It is bad manners, I think, to breach etiquette deliberately for no other reason than malicious iconoclasm. Etiquette is extremely important to many people and so should be respected, but it should not take precedence over good manners, which seek to alleviate distress and promote harmony.
Over the years, I have collected and read a great many books on manners and etiquette. All of them have been enjoyable; several instructive. I believe the English should immediately adopt the Scandinavian practice when having to squeeze past people in a theatre or a cinema of turning their backs to the stage or the screen, thereby being able to apologise face to face for the inconvenience to those already seated, and also sparing them the sight and unwelcome proximity of a stranger's rear end.
Although it is hardly a book on manners or etiquette, Seven Pillars of Wisdom sees T.E. Lawrence recount an incident in which several men from another tribe ride into Lawrence's camp. They had got lost in a sandstorm and were nearly dead from thirst and hunger. The Arab chief gave them water and food but made them sit far away from his own men while they had their evening meal.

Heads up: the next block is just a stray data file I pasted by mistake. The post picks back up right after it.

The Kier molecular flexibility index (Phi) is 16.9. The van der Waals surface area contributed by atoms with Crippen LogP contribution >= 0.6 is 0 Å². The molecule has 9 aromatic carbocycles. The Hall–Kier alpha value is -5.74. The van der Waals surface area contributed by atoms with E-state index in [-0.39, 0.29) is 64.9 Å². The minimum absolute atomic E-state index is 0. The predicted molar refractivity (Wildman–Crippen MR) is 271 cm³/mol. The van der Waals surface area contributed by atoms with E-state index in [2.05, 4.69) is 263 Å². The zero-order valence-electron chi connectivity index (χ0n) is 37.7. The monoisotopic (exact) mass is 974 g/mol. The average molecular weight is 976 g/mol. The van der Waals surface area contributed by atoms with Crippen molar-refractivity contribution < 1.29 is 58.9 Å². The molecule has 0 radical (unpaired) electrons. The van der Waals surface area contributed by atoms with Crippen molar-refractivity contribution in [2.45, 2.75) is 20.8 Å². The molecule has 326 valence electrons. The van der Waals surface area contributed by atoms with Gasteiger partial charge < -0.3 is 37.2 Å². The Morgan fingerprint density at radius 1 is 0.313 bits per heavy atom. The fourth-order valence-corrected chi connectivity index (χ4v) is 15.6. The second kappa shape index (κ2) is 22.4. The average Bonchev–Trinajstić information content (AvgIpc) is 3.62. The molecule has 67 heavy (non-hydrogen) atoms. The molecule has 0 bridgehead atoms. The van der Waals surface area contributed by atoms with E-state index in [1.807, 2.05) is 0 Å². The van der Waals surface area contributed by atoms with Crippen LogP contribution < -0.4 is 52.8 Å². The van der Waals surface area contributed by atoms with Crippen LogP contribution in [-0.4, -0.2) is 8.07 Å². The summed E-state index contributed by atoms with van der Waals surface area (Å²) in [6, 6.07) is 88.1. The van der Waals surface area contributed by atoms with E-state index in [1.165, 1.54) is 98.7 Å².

When Lawrence criticised the chief for his lack of desert etiquette, the chief replied that the newcomers' recent privations would make it certain they would be unable to show restraint when eating and drinking. He would not add to their suffering by seating them with his own men, thereby forcing them to behave with decorum totally inappropriate to their current condition and needs. Lawrence learned a great deal from this example of exquisite good manners. So did I.
I have read my collection of books on manners and etiquette, I think, with more delight than profit; for example, I am certain I know exactly the correct way to eat asparagus, but I am now unlikely to go to dinner anywhere it might be served. The publisher's blurb for the 2008 edition of Debrett's A-Z of Modern Manners claims that "Debrett's (is) Britain's leading expert on manners and etiquette".
This is undoubtedly true; nevertheless, Debrett's is not infallible on either manners or etiquette. It is dismissive of the "doggy bag", for example, and writes that to ask for one "is likely to be viewed as a vulgar request". I would argue that that is just too bad; wasting food is far worse.